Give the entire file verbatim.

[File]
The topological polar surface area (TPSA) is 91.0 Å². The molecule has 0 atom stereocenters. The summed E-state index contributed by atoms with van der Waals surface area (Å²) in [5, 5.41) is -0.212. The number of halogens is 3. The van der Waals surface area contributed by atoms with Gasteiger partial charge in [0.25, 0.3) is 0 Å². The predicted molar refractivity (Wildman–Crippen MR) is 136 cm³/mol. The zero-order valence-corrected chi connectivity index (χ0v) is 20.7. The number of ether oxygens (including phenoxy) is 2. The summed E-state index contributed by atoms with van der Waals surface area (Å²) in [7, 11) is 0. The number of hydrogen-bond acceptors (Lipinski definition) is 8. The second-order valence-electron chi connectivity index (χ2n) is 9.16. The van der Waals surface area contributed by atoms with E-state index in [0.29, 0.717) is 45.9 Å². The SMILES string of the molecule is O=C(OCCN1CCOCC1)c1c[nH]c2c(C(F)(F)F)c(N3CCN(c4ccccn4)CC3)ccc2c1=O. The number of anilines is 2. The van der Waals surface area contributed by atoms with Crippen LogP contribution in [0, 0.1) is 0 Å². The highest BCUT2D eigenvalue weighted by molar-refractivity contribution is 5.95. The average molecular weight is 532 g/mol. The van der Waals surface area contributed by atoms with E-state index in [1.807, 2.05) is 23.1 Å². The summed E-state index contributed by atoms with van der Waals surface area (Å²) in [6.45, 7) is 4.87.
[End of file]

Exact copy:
The topological polar surface area (TPSA) is 91.0 Å². The molecule has 0 atom stereocenters. The summed E-state index contributed by atoms with van der Waals surface area (Å²) in [5, 5.41) is -0.212. The number of halogens is 3. The van der Waals surface area contributed by atoms with Gasteiger partial charge in [0.25, 0.3) is 0 Å². The predicted molar refractivity (Wildman–Crippen MR) is 136 cm³/mol. The zero-order valence-corrected chi connectivity index (χ0v) is 20.7. The number of ether oxygens (including phenoxy) is 2. The summed E-state index contributed by atoms with van der Waals surface area (Å²) in [7, 11) is 0. The number of hydrogen-bond acceptors (Lipinski definition) is 8. The second-order valence-electron chi connectivity index (χ2n) is 9.16. The van der Waals surface area contributed by atoms with E-state index in [0.29, 0.717) is 45.9 Å². The SMILES string of the molecule is O=C(OCCN1CCOCC1)c1c[nH]c2c(C(F)(F)F)c(N3CCN(c4ccccn4)CC3)ccc2c1=O. The number of anilines is 2. The van der Waals surface area contributed by atoms with Crippen LogP contribution in [0, 0.1) is 0 Å². The highest BCUT2D eigenvalue weighted by molar-refractivity contribution is 5.95. The average molecular weight is 532 g/mol. The van der Waals surface area contributed by atoms with E-state index in [1.807, 2.05) is 23.1 Å². The summed E-state index contributed by atoms with van der Waals surface area (Å²) in [6.45, 7) is 4.87.